United States Patent Application Links Grain Toxins to Tobacco: Physician-Researcher Generates New Support for FDA Regulation of Tobacco

United States Patent Application Links Grain Toxins to Tobacco: Physician-Researcher Generates New Support for FDA Regulation of Tobacco


FOR IMMEDIATE RELEASE
For Additional Information, Contact:
Elizabeth P. Gibbens or
Bradford E. Kile
Kile, McIntyre & Harbin
815 Connecticut Ave., N.W., 12th Floor
Washington, D.C. 20006
(202) 835-1642 or (202) 452-7016
Bkile@kileiplaw.com

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United States Patent Application Links Grain Toxins to Tobacco: Physician-Researcher Generates New Support for FDA Regulation of Tobacco

Citing a 1968 article published in a mainstream medical journal, a physician-researcher revealed today that a potent carcinogen, aflatoxin, worsens the carcinogenic effects of tobacco consumption. "Tobacco stored in curing barns may become contaminated with aflatoxin, an extremely potent carcinogen that renders agricultural commodities such as peanuts and grains extremely harmful and unmarketable," stated Kerry S. Lane, M.D., who practices in the Boca Raton-Delray Beach area of Florida. He also noted that the toxin's presence in foodstuffs and the experience of the Food & Drug Administration in dealing with aflatoxin contamination make the FDA the ideal authority for monitoring the presence of aflatoxins in cigarettes, which, after all, are processed from another American agricultural commodity, tobacco.

Aflatoxin is a toxic metabolite produced by the common fungus Aspergillus, and aflatoxin contamination is a problem when commodities are stored in damp and warm environments. Last year's corn crop in North Carolina was particularly damaged by aflatoxin contamination.

Aflatoxin endangers human health to such a degree that the Food & Drug Administration currently bans the sale and transport of corn and peanuts when the level of aflatoxin contamination exceeds 20 parts per billion (ppb). When levels reach 0.5 parts per billion in milk, it is removed from commerce.

Aflatoxin was one of the agents stockpiled by Saddam Hussein in his arsenal of chemical weapons. [See a study by Anthony H. Cordesman, co-director of the Middle East Program at the Center for Strategic and International Studies, entitled "Weapons of Mass Destruction in Iraq" (November 14, 1996).] What's more, Dr. Lane related, "Researchers have shown that aflatoxin raises levels of the AIDS virus in the blood 400%, and benzpyrene raises them 500%, when these toxins are exposed to cells in the laboratory." He noted, "This is especially disconcerting, because benzpyrene is already an acknowledged carcinogenic component of tobacco smoke, and benzpyrene stimulates cells to form the active metabolite of aflatoxin, the epoxide. Furthermore," he said, "aflatoxin causes mutations in the p 53 tumor-suppressor gene at codon 249 in liver cells, the same site often mutated in lung cancer. It is highly unlikely that this is a coincidence."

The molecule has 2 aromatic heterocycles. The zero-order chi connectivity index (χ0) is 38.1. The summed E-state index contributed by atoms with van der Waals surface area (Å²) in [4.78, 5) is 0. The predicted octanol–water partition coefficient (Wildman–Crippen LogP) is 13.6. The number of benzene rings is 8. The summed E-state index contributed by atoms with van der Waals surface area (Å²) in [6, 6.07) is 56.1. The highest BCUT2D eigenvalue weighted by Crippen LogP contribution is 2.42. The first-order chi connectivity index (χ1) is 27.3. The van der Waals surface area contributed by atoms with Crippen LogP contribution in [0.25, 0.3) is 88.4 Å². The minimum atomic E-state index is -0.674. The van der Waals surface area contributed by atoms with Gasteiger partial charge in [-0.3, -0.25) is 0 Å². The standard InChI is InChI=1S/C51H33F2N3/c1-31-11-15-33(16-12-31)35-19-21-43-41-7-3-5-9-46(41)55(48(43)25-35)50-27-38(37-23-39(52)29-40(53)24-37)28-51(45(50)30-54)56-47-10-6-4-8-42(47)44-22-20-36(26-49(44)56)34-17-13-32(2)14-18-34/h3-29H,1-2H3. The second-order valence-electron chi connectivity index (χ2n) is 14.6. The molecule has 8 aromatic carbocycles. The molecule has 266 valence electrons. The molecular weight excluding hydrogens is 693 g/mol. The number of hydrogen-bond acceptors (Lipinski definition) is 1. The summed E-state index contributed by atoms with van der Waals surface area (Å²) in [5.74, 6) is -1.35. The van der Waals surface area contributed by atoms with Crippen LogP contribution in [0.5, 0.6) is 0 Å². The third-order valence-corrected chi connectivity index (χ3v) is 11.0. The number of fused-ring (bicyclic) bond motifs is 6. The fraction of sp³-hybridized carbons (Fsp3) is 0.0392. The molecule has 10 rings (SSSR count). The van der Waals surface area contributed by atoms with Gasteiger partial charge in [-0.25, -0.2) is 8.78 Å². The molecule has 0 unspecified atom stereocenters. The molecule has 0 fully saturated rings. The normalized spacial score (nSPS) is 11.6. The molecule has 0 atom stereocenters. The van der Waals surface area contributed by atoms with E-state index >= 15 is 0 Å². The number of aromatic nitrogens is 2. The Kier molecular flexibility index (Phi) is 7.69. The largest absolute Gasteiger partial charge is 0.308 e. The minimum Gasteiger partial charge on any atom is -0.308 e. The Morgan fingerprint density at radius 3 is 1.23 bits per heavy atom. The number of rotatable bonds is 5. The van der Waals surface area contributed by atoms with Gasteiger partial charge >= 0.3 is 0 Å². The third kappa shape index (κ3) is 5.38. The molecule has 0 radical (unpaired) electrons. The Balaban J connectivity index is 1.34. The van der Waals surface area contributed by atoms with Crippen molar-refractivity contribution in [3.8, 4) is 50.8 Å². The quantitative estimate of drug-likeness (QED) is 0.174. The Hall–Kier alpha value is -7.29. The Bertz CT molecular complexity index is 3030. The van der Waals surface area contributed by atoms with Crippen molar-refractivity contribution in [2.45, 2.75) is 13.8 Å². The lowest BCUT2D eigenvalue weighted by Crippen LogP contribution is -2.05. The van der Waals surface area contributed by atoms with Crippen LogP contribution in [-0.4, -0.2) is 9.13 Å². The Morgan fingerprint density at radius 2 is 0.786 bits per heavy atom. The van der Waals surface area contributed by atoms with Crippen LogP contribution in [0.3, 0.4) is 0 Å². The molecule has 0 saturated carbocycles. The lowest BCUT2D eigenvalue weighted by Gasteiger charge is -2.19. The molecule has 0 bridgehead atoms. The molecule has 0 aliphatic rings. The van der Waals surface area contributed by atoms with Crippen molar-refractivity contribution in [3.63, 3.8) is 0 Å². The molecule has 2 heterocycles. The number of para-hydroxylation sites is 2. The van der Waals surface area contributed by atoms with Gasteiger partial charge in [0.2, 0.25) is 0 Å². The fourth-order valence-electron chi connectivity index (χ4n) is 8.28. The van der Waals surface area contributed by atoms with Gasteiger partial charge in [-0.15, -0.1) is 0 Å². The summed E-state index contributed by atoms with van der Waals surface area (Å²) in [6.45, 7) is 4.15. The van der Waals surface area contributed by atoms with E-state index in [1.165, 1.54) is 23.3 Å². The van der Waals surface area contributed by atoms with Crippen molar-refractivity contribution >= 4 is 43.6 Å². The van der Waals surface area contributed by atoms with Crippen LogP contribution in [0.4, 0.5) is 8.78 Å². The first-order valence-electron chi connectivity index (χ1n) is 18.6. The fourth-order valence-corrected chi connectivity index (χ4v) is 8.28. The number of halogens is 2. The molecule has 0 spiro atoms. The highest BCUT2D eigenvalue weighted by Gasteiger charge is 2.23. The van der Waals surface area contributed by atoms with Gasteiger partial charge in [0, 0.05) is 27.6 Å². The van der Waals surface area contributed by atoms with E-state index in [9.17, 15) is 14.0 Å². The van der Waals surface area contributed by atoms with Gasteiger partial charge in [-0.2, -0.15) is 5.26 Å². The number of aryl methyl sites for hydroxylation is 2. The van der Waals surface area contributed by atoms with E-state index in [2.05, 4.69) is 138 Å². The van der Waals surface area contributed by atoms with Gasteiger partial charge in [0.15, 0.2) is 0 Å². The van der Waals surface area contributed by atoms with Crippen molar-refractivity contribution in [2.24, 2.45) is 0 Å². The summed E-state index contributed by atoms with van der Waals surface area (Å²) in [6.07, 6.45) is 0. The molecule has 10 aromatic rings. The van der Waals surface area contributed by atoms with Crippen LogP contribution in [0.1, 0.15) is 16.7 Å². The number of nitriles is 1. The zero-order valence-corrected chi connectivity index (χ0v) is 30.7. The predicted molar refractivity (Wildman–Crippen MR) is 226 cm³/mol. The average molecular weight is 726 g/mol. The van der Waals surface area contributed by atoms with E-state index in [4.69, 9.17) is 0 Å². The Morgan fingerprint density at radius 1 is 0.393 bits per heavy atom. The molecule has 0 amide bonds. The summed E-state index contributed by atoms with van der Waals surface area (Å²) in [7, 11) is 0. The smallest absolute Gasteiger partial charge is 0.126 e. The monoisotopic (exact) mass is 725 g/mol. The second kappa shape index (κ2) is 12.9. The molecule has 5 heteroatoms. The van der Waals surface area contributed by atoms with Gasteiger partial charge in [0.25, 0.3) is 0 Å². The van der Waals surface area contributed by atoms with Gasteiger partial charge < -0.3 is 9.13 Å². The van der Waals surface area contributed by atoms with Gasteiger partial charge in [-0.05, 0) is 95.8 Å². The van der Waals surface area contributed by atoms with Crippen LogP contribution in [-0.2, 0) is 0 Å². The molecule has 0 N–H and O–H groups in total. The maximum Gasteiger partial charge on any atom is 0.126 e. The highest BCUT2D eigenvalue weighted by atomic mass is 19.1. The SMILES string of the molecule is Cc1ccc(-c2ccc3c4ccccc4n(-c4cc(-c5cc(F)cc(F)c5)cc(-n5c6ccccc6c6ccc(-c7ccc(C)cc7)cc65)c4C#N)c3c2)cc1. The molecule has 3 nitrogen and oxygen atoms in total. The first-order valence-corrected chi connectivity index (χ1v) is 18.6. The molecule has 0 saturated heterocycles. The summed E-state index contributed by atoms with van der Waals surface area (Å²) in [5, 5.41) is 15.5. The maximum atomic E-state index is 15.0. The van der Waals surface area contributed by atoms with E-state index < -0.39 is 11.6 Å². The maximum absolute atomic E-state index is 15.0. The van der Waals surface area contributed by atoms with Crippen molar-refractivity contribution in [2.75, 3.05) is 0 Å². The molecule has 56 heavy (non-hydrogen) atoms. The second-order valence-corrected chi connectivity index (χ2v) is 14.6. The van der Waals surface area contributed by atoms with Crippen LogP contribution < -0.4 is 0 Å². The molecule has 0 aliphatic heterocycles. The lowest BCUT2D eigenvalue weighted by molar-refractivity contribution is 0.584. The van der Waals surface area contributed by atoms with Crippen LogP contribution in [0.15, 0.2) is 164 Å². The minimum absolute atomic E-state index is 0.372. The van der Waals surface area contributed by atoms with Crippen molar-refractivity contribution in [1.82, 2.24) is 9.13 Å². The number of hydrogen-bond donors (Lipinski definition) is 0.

As Dr. Lane explained, the danger is that "The level and extent of aflatoxin contamination is not being monitored in tobacco products, because the FDA does not presently have jurisdiction over tobacco." He added, "There is a complete disregard for monitoring the presence of this fungal toxin in tobacco products, and it is one of the most potent carcinogens known." He suggested that because it is generally described as a liver carcinogen in Africa and Southeast Asia, researchers have failed to appreciate its role in tobacco-related carcinogenesis.

Lung cancer is a recognized hazard of cigarette smoking, however, and its connection to aflatoxin seems to have fallen through the cracks. "We have not adequately studied its potential to cause smoking-related cancers," said Lane.

In the early 1990's, Swedish researchers found a class of chemicals known as dibenzofurans, a class that includes aflatoxin, in secondhand smoke, at levels two times higher than in primary smoke. Additionally, R.J. Reynolds obtained a patent in December 1997, for a process to inhibit mycotoxin production in refined agricultural products, including tobacco. (Aflatoxins are a subclass of mycotoxins.) Dr. Lane recently filed an application for a patent that is designed to remediate the threat of aflatoxin contamination in tobacco products. "I do not know of any patents for processes that specifically remediate aflatoxin contamination in tobacco, even though there are patents on inventions that deal with aflatoxin in other agricultural commodities," Lane reported.

One of the most promising approaches to ridding tobacco of aflatoxin may involve spraying ammonia on the tobacco; this has worked on corn and grains. In his research, Dr. Lane found a patent issued in 1970 on an invention that ammoniated cigarette paper, thus reducing tar-induced skin tumors in experimental mice by 50%. Dr. Lane believes that ammoniation may concurrently lower levels of aflatoxin in cigarette smoke.

"The technology I developed is a significant advance over what is already on the market," Dr. Lane explained. "The invention also provides a means for monitoring levels of aflatoxin, and other toxins, at each step as tobacco products are processed," he said.

"This invention deals with a problem that deserves immediate attention, and I hope the FDA is provided jurisdiction by Congress to devote some resources to assessing the role of mycotoxins in tobacco-related disease," concluded Dr. Lane.

For Additional Information, Contact: Bradford E. Kile, (202) 452-7016, or Elizabeth Gibbens, (202) 835-1642, Kile, McIntyre & Harbin, 815 Connecticut Ave., 12th Floor, Washington, D.C. 20006

mailto:Bkile@kileiplaw.com Bkile@kileiplaw.com .




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